I won’t bore you with what I did for the next five weeks. The most I ever swam was 3000 meters, twice. The longest I ever biked was 50km to regain my confidence in the saddle and my longest run was 22 kilometres during a circuit.

So with a shattered forearm, consequential operation and a non-standard training plan you may be asking how I thought I could race an Ironman.

I’ll tell you exactly how it happened:

I believed that I could.

Not a lot of friends or acquaintances believed I could. A lot of them thought I was nuts.

“How exactly are you going to train for an Ironman with your arm?”

“I don’t think you’ll make it to the finish line…”

“You don’t have enough mileage…”

“Your chances of finishing are pretty low.”

“That’s going to be impossible.”

In my own coaching practice I see many people talk themselves out of their own goals and dreams. If it’s not the picture-perfect set up where they ace every single workout withy no obstacles in their way, they give up fast. People talk about the “journey” then interrupt it when it doesn’t play out like an award-winning television program.

But some people travel in a straight line while others make zigzags and detours, still arriving at their destination or goal.

I knew the only way to pull this off was to cut myself off from anyone who didn’t believe in what I was doing. I needed to be surrounded in positivity and possibility while wearing blinkers. My number one fan and mental coach in all of this was my husband Piero. He believed in me and helped me with my training plan and workouts. He came with me on my first swim after the accident and again when I got back on the bike. He told me hundreds of times that I could do this and even clock a PB.

I stopped talking about the race and didn’t let many people know that I was going. I closed my social accounts in the days before the race. I didn’t want to be distracted by doubters. We’d already booked a hotel and the whole family was going, that was the most important thing for me.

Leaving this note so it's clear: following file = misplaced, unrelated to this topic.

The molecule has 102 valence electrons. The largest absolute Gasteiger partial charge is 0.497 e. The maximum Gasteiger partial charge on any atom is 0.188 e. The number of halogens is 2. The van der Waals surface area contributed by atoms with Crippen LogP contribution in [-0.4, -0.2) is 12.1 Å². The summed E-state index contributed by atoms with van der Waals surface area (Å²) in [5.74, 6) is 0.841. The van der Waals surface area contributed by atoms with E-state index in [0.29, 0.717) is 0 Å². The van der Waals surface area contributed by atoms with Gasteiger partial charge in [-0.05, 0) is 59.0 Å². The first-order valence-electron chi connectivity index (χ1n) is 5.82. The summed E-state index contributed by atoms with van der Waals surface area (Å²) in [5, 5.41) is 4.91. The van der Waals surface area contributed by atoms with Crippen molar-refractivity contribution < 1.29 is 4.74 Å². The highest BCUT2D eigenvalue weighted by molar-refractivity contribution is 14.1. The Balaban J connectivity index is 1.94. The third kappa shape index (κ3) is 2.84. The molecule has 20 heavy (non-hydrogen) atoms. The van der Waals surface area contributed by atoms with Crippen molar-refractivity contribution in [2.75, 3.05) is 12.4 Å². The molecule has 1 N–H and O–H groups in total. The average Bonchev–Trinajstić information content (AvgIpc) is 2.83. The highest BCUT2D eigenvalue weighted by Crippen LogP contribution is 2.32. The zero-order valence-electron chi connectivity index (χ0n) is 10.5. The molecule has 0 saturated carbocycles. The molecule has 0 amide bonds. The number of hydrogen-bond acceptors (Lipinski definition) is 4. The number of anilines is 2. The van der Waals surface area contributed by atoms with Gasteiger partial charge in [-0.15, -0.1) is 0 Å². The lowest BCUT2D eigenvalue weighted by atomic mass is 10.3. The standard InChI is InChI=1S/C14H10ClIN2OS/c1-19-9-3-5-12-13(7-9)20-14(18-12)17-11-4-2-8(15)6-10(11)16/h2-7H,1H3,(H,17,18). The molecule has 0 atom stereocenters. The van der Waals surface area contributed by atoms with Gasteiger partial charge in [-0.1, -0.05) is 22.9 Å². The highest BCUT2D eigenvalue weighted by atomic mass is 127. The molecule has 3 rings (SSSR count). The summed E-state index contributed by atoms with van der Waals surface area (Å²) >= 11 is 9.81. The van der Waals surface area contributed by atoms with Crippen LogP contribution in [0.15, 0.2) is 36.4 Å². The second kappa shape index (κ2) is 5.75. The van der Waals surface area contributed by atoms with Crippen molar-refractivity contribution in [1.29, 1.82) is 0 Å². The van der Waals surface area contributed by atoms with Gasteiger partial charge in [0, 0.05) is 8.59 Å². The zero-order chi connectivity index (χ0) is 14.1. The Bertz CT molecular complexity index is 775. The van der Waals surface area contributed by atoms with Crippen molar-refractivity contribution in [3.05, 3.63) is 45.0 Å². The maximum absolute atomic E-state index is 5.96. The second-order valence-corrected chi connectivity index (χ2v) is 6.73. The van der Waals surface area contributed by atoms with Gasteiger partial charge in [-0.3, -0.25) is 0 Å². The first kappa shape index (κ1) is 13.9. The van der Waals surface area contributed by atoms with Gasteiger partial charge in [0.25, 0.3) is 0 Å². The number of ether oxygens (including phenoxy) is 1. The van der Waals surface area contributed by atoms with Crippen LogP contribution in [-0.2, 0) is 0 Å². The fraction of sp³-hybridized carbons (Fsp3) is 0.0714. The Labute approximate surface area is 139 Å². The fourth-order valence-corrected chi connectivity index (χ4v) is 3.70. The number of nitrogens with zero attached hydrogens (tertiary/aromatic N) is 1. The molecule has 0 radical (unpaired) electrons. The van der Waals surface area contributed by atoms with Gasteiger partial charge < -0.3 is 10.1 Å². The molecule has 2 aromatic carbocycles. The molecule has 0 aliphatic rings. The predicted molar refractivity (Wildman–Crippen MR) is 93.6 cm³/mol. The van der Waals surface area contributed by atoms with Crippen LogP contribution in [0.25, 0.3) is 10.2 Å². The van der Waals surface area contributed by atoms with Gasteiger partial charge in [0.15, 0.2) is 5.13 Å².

I gave myself the freedom to do whatever it was I felt like doing. I could start the race or just pick up my goody bag. I could complete the swim and forget the rest. I could do anything I wanted because it was my birthday! I had no expectations except to enjoy myself and have a good time no matter what I ended up doing. It was all good.



  1. Helen
    Wouldn't have dreamt of doubting you could do it once you set your mind to give yourself the chance to do it. I think many people give up on big things (just talking generally here - not necessarily about running/events) because they only want to do them if they have a chance of doing their best possible performance - rather than their best possible under the circumstances (which might include not finishing). To me the latter is a bigger and braver achievement because there's so much greater uncertainty. You're some inspiration!!
    • Julia
      I've always used sports as a euphemism for real life circumstances. I too see people really wanting something in life or work and then give up when they see that it's not as easy as they imagined. Not necessarily impossible, just not easy. Thank you for your encouragement Helen!
  2. MarciG
    When I woke up and checked the athlete tracking and saw you had started, I knew you would finish. Just knew it. And watching you live (well, "live" via my computer) run across the finish line with a smile on your face was pure delight.
    • Julia
      I thought about you on that course, Marci <3
  3. Maura
    I cannot wait for the next installment! I can already feel the adrenaline.
    • Julia
      Typing now!
  4. Pingback: Julia’s Ironman Barcelona Race Report – Part II | Up & Running

  5. Sarah Sweeny
    How could anybody doubt you? Heading to read the second installment right now! So proud of you!
  6. Pingback: Julia’s Ironman Barcelona Race Report – Part III | Up & Running